Friday, 29 July 2011

Les Marrakechinas - pourquoi parlent-ils anglais?

I love Marrakech. I think it is one of the most interesting places in the world. Sitting on a cafe roof terrace overlooking the main Square, Jemaa el-Fnaa, at dusk is simply mesmerising. The sights, sounds and smells have remained the same for decades, if not centuries. It exists for the locals and not for the tourists and long may that be the case.

But Marrakech is changing, perhaps not around the Square, but it is becoming more Western. Sure, there has always been the colonial French influence, but it was at the exotic Foreign Legion end of things and far from Parisienne high chic: French is spoken universally and there are vestiges of French cuisine (BTW we found some excellent Creperies in Essaouria).

As Marrakech has grown in population and size, it has embraced those aspects of a modern city with which we are familiar the world over. Zara and other world brands have moved into Gueliz - and this part of town is becoming increasingly fashionable with some excellent restaurants and nightclubs. New oases in the form of golf resorts are springing up in the desert beyond the suburbs of fashionable villas. But all these developments appear not to have impacted on the heart of the city, in particular the old world charm of the Square and the Souks.

But this year I witnessed the first signs of a challenge to the old world order - and I suspect that Ryanair and EasyJet are to blame - the locals are all beginning to speak English.

Three years ago, it was not all that easy or popular to go to Marrakech. I had to fly Royal Maroc Airways - in fact I flew their low cost version, the now defunct Atlas Blue - and no one but no one spoke English. This was not really surprising given they all speak three other languages anyway: Arabic, French and one of three Berber dialects in the home.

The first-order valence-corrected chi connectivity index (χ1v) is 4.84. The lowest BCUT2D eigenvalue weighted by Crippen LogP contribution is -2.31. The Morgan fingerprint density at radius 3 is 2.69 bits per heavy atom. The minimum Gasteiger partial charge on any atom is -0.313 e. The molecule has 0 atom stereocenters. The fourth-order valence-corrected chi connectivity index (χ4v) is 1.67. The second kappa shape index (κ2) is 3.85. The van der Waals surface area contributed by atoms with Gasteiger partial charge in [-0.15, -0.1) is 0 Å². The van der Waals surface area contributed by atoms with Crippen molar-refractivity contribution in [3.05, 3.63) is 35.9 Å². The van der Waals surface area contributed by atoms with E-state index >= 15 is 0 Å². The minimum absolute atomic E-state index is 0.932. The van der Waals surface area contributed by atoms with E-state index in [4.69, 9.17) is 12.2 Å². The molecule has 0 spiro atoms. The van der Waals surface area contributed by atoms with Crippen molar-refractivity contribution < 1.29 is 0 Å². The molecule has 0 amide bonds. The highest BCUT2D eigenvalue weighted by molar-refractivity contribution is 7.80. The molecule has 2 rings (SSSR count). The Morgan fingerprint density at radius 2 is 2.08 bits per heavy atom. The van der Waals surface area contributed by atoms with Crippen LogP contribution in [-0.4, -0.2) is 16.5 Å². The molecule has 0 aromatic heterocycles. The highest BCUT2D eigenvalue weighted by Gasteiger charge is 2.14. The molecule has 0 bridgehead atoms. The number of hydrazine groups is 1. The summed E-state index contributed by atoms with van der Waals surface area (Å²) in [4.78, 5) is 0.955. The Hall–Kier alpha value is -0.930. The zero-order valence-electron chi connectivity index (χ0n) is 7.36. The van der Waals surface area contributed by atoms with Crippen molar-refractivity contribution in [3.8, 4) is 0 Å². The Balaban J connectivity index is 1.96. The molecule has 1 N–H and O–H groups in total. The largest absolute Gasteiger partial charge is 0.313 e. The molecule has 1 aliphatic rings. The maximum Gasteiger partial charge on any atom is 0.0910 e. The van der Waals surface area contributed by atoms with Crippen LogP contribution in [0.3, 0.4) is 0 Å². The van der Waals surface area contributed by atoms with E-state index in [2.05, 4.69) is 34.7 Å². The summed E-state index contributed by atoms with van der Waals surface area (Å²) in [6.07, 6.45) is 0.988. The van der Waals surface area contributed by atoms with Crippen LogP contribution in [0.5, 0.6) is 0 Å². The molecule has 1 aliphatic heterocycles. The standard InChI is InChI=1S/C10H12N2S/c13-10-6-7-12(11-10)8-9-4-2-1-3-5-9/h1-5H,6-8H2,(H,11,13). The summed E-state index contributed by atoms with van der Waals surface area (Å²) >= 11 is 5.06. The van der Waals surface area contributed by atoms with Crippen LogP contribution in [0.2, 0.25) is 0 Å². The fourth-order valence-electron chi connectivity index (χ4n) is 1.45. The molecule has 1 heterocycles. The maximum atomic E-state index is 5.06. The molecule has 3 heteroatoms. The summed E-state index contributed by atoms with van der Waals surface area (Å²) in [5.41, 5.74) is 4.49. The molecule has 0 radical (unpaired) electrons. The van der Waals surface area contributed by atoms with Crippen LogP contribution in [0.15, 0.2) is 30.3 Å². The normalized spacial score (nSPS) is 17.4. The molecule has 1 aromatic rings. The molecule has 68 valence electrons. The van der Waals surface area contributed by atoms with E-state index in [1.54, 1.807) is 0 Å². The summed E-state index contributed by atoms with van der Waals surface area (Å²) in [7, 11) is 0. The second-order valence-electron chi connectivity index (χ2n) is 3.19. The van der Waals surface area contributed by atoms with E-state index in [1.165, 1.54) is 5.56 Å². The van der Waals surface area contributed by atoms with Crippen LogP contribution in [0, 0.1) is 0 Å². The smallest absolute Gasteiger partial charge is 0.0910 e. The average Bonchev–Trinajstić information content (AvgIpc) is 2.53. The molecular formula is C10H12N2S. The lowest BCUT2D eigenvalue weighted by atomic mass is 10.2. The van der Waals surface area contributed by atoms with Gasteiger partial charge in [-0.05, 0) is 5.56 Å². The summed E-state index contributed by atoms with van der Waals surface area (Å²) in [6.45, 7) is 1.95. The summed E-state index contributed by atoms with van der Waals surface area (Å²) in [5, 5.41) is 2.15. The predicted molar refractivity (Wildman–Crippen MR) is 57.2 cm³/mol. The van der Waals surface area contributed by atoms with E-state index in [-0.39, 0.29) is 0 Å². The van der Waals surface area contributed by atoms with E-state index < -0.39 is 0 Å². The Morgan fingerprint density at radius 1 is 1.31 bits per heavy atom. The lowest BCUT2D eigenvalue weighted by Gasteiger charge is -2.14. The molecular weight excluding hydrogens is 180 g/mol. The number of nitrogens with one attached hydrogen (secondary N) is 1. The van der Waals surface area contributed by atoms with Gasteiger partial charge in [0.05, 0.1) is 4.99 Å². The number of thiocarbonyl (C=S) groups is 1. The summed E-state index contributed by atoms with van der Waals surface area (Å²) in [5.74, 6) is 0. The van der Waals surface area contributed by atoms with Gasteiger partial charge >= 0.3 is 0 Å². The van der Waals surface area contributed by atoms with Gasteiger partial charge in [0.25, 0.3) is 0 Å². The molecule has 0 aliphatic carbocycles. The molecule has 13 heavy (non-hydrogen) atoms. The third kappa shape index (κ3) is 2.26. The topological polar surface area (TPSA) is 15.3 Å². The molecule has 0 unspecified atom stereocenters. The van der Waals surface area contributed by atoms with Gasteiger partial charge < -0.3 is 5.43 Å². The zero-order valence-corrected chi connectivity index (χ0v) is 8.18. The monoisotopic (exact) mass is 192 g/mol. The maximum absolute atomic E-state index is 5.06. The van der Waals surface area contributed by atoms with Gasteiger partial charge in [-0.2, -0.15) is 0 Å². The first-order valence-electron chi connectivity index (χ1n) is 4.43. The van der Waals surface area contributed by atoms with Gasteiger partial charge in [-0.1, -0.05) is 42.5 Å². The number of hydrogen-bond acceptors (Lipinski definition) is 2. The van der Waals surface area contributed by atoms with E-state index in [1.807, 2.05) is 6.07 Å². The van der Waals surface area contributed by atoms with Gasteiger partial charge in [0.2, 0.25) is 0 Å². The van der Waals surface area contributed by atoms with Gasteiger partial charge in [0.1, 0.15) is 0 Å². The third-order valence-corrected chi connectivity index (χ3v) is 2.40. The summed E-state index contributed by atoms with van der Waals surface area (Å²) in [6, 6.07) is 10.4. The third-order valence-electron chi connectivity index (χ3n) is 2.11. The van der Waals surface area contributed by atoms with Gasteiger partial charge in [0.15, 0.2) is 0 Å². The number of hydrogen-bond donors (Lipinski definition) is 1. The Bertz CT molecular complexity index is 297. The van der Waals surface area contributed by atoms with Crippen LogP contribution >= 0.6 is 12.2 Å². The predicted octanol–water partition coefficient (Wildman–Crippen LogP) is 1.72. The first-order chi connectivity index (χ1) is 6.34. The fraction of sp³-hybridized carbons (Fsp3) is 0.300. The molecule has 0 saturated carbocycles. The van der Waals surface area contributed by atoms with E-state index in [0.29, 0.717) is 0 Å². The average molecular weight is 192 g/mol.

But cheap flights have made Marrakech a great weekend city break or a holiday adventure. Now Brits and Germans are flying in as well as the traditional French. This week (my fourth visit since 2009) I found nearly every trader and taxi driver trying to engage me in English - or at least a caricatured version of it - "lovely jubbly", "cor blimey" "innit?" - where do they learn this stuff? One taxi driver allowed himself to he haggled down on the price of the fare only to turn the ride into an English lesson which continued for minutes after our arrival at our destination.

While in Marrakech I finished reading Niall Ferguson's Civilization: The West and the Rest, in which he argues that consumption and consumerism were key factors in Western domination of The Rest. He documents the long history of the World simply wanting to adopt Western fashions and values to appear civilised and on a par with Westerners. With these ideas ringing in my ears, I fear that the wider use of English is the first step that will open up Morocco to the wider influences of Anglophone society that culminates with everyone wearing jeans and a MacDonalds on every street corner [there's already a KFC right next to the Square]. Morocco has a rich culture and history - I hope that it has the moral courage to remain different.

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